The art market is changing for the better. There are more artists than ever illustrating diversity. The black lives movement has influenced artists to express social justice issues. I see myself embracing this trend.
What advice do you have for artists who are beginning to build their careers? Have there been any habits or strategies that you have adopted that you feel have created more opportunities or visibility for your work?
I suggest doing a variety of internships whether paid or unpaid. Try your best to work for a business or another sole proprietor that can help you learn new things. Launching various online shops has increased my social media habit. By uploading my artwork weekly, it has allowed me to promote my designs on Instagram. I was able to gain 4k followers in my art community. Also, I participate in design challenges. You have to remain active all the time whether you work for a company or not. One of my professors always told me that you have to always be thinking about art all the time. This quote is a great affirmation.
Do you consider yourself, and all artists, to be entrepreneurs? Why or why not?
Yes, I do think of myself as an entrepreneur. I am an entrepreneur because I enjoy promoting my own artwork and like to work independently. What makes an artist an entrepreneur is that you’re an individual who’s not afraid to take risks and do something innovative. You can’t be traditional as an entrepreneur. The art world is constantly changing. You can’t be afraid to try new art techniques. Sadly, I don’t think all artists are entrepreneurs because people have different goals. Art is a risky business and it’s not for the faint of heart.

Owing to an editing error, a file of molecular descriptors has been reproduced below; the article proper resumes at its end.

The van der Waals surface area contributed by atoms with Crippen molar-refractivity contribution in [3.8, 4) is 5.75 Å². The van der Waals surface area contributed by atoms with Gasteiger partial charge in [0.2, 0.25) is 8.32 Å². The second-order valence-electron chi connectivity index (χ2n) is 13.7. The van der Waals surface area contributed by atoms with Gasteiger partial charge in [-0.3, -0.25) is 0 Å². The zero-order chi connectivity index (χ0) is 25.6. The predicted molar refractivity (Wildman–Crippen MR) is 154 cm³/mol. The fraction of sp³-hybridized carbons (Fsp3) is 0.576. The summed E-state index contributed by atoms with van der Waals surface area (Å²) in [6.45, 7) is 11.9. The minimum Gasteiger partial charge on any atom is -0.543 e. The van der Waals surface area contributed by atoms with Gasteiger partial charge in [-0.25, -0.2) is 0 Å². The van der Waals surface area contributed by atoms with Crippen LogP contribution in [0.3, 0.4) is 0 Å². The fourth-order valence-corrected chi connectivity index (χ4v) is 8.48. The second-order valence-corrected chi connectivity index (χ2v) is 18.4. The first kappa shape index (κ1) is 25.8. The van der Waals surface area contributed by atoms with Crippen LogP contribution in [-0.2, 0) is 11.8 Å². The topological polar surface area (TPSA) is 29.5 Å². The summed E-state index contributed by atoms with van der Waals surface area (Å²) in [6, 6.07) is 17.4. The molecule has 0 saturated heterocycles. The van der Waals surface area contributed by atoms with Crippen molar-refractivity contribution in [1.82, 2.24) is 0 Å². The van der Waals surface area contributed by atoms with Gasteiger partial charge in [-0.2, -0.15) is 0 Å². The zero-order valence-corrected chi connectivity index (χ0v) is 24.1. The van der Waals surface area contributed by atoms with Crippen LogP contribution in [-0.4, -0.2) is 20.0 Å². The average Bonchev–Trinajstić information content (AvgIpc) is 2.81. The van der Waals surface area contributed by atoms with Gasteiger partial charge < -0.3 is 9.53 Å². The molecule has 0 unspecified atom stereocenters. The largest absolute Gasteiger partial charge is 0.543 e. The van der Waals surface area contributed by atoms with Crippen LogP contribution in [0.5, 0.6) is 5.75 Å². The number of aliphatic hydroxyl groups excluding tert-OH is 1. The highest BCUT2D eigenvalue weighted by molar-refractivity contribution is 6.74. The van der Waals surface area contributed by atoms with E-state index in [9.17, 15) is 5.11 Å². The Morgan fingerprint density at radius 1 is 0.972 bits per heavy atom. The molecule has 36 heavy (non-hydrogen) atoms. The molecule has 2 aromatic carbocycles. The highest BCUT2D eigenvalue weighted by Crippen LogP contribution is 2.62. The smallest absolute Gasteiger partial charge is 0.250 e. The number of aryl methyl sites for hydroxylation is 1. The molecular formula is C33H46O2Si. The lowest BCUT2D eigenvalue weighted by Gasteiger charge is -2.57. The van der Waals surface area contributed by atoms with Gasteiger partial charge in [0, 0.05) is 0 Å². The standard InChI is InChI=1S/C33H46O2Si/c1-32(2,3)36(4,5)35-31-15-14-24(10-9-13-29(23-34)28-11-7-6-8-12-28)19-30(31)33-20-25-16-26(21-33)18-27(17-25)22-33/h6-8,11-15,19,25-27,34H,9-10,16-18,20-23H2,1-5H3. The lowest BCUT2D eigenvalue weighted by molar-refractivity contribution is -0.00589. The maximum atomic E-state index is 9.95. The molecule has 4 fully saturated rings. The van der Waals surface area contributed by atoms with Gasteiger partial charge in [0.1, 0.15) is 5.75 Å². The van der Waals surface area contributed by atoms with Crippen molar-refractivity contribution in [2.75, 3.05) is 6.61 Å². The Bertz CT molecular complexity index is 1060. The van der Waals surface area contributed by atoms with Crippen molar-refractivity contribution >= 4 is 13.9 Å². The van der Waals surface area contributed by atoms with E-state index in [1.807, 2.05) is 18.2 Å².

Failure is an inevitable part of success in any field. Do you have advice for overcoming setbacks?
My advice is to learn what you did wrong and most importantly forgive yourself for failing. I say this because you don’t want to live in the past. Just focus on the future.
What sparked your interest in partnering with TurningArt?
I received a newsletter recommending me to TurningArt. I wanted to try something new and different to see if I could get my artwork in commercial spaces. My experience with TurningArt has differed from other art companies that I work with because TurningArt gives me the opportunity to share my work in offices and commercial spaces. I like that the company works hard to promote my artwork.
What does having your artwork in the workplace and other commercial or public spaces mean to you?
Having my artwork in the workplace and other commercial spaces means that my work is valuable enough to put in their offices.